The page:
Allycen Kurup

Allycen Kurup

Allycen is a Psychological Sciences doctoral student who joined the lab during the Summer 2017 semester. She received her BS in Psychology from the University of Washington, in Seattle, Washington. During her undergraduate career, she studied children’s implicit and explicit attitudes of race and gender, and spent some time in her post-baccalaureate years working in a community-based study of early detection and intervention for autism. Allycen’s current research interests focus on the way in which gender operates within social contexts, particularly in peer relationships and the use or experience of social aggression. In the future, Allycen hopes to work with gender nonconforming and transgender youth to investigate the effect of social support, or conversely peer victimization, on non-binary gender identity development and presentation.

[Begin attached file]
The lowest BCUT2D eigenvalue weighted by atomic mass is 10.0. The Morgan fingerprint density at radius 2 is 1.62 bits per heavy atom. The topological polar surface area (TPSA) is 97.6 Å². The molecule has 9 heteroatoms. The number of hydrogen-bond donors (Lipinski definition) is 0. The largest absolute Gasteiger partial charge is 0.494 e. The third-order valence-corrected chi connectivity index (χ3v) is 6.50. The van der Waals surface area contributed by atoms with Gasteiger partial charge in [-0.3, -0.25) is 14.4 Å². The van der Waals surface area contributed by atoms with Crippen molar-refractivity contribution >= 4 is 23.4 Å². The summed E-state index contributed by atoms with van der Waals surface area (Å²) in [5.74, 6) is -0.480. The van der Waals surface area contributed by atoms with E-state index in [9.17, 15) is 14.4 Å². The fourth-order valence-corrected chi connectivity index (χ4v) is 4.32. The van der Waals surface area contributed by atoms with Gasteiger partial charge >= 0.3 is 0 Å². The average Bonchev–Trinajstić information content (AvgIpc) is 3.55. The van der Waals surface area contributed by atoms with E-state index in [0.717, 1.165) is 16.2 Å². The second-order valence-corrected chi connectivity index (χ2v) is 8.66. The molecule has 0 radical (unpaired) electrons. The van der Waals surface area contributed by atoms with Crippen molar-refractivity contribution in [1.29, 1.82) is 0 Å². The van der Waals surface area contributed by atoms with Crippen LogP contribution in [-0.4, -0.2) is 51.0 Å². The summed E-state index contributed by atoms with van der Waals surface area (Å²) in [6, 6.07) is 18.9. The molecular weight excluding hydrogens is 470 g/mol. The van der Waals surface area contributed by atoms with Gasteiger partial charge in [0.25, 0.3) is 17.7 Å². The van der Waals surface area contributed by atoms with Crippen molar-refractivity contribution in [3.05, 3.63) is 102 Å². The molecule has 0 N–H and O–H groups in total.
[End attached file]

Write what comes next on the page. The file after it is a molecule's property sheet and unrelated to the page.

Master’s RAs

Miriam Percival

Miriam Percival

Miriam Percival is a Psychological Sciences master’s student who is interested in studying how social media affects the attitudes and behaviors of users. She joined the lab in Fall 2017. Miriam received her bachelor’s in Psychology from The University of Texas at Dallas in May 2017 where her previous research includes a comparative analysis of PokemonGo and traditional MMORPG player’s personality and game behavior. Miriam is also a member of the UT Dallas chapter of Psi Chi and the student-run newspaper, The Mercury, where she serves as editor-in-chief.

Undergraduate RAs

Natashaa Dalal

Natashaa Dalal

Natashaa Dalal is a sophomore Psychology Major considering a minor in Criminology. She has worked with the BlackBerry Project since Spring 2017. After graduation, Natashaa would like to attend graduate school for a Master’s Degree in Clinical Psychology followed by her obtaining her PsyD.

Adam Edwards

Adam Edwards